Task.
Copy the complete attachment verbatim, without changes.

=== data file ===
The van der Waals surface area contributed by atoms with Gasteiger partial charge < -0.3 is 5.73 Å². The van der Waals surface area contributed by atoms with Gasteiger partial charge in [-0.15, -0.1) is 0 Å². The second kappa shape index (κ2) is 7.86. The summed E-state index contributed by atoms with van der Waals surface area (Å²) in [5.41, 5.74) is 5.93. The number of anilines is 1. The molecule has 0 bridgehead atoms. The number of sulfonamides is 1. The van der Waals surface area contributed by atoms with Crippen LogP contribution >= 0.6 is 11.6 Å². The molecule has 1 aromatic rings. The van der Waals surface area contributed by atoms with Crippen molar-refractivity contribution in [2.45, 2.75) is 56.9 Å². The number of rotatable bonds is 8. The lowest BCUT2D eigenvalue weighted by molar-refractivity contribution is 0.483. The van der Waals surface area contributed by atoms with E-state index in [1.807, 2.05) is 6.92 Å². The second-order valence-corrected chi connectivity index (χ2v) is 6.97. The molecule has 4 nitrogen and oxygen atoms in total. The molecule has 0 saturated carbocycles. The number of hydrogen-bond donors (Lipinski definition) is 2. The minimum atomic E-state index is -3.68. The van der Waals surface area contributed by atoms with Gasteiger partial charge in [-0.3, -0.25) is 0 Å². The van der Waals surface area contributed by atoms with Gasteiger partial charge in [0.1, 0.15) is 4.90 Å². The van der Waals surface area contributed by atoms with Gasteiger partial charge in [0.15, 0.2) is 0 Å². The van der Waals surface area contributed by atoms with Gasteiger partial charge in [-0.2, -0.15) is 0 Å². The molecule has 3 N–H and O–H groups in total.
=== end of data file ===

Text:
The van der Waals surface area contributed by atoms with Gasteiger partial charge < -0.3 is 5.73 Å². The van der Waals surface area contributed by atoms with Gasteiger partial charge in [-0.15, -0.1) is 0 Å². The second kappa shape index (κ2) is 7.86. The summed E-state index contributed by atoms with van der Waals surface area (Å²) in [5.41, 5.74) is 5.93. The number of anilines is 1. The molecule has 0 bridgehead atoms. The number of sulfonamides is 1. The van der Waals surface area contributed by atoms with Crippen LogP contribution >= 0.6 is 11.6 Å². The molecule has 1 aromatic rings. The van der Waals surface area contributed by atoms with Crippen molar-refractivity contribution in [2.45, 2.75) is 56.9 Å². The number of rotatable bonds is 8. The lowest BCUT2D eigenvalue weighted by molar-refractivity contribution is 0.483. The van der Waals surface area contributed by atoms with E-state index in [1.807, 2.05) is 6.92 Å². The second-order valence-corrected chi connectivity index (χ2v) is 6.97. The molecule has 4 nitrogen and oxygen atoms in total. The molecule has 0 saturated carbocycles. The number of hydrogen-bond donors (Lipinski definition) is 2. The minimum atomic E-state index is -3.68. The van der Waals surface area contributed by atoms with Gasteiger partial charge in [-0.3, -0.25) is 0 Å². The van der Waals surface area contributed by atoms with Gasteiger partial charge in [0.1, 0.15) is 4.90 Å². The van der Waals surface area contributed by atoms with Gasteiger partial charge in [0.15, 0.2) is 0 Å². The van der Waals surface area contributed by atoms with Gasteiger partial charge in [-0.2, -0.15) is 0 Å². The molecule has 3 N–H and O–H groups in total.